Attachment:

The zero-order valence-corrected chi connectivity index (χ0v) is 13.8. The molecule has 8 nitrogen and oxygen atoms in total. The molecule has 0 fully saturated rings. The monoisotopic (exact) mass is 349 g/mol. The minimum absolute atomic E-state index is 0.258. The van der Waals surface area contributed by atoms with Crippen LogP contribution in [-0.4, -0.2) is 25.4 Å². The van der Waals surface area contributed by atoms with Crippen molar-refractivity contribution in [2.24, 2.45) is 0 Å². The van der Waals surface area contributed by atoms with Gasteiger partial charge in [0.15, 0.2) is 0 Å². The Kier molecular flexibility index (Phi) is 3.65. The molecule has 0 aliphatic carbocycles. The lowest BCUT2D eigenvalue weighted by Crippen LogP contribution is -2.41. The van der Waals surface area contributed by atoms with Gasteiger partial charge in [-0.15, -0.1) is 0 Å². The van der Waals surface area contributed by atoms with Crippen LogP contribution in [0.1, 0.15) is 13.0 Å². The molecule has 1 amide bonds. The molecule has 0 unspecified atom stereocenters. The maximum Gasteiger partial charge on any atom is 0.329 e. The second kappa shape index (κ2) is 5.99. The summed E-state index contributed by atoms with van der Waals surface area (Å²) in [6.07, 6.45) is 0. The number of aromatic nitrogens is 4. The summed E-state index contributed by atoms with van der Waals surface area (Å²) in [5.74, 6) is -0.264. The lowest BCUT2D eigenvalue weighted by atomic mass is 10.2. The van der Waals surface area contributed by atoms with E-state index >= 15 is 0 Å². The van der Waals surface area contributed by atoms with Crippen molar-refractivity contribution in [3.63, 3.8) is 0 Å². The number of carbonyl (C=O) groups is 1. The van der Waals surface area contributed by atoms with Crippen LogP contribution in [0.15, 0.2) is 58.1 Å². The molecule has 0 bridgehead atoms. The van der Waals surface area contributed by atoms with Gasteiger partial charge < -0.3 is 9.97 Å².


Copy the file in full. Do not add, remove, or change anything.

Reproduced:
The zero-order valence-corrected chi connectivity index (χ0v) is 13.8. The molecule has 8 nitrogen and oxygen atoms in total. The molecule has 0 fully saturated rings. The monoisotopic (exact) mass is 349 g/mol. The minimum absolute atomic E-state index is 0.258. The van der Waals surface area contributed by atoms with Crippen LogP contribution in [-0.4, -0.2) is 25.4 Å². The van der Waals surface area contributed by atoms with Crippen molar-refractivity contribution in [2.24, 2.45) is 0 Å². The van der Waals surface area contributed by atoms with Gasteiger partial charge in [0.15, 0.2) is 0 Å². The Kier molecular flexibility index (Phi) is 3.65. The molecule has 0 aliphatic carbocycles. The lowest BCUT2D eigenvalue weighted by Crippen LogP contribution is -2.41. The van der Waals surface area contributed by atoms with Gasteiger partial charge in [-0.15, -0.1) is 0 Å². The van der Waals surface area contributed by atoms with Crippen LogP contribution in [0.1, 0.15) is 13.0 Å². The molecule has 1 amide bonds. The molecule has 0 unspecified atom stereocenters. The maximum Gasteiger partial charge on any atom is 0.329 e. The second kappa shape index (κ2) is 5.99. The summed E-state index contributed by atoms with van der Waals surface area (Å²) in [6.07, 6.45) is 0. The number of aromatic nitrogens is 4. The summed E-state index contributed by atoms with van der Waals surface area (Å²) in [5.74, 6) is -0.264. The lowest BCUT2D eigenvalue weighted by atomic mass is 10.2. The van der Waals surface area contributed by atoms with E-state index >= 15 is 0 Å². The van der Waals surface area contributed by atoms with Crippen molar-refractivity contribution in [3.63, 3.8) is 0 Å². The number of carbonyl (C=O) groups is 1. The van der Waals surface area contributed by atoms with Crippen LogP contribution in [0.15, 0.2) is 58.1 Å². The molecule has 0 bridgehead atoms. The van der Waals surface area contributed by atoms with Gasteiger partial charge < -0.3 is 9.97 Å².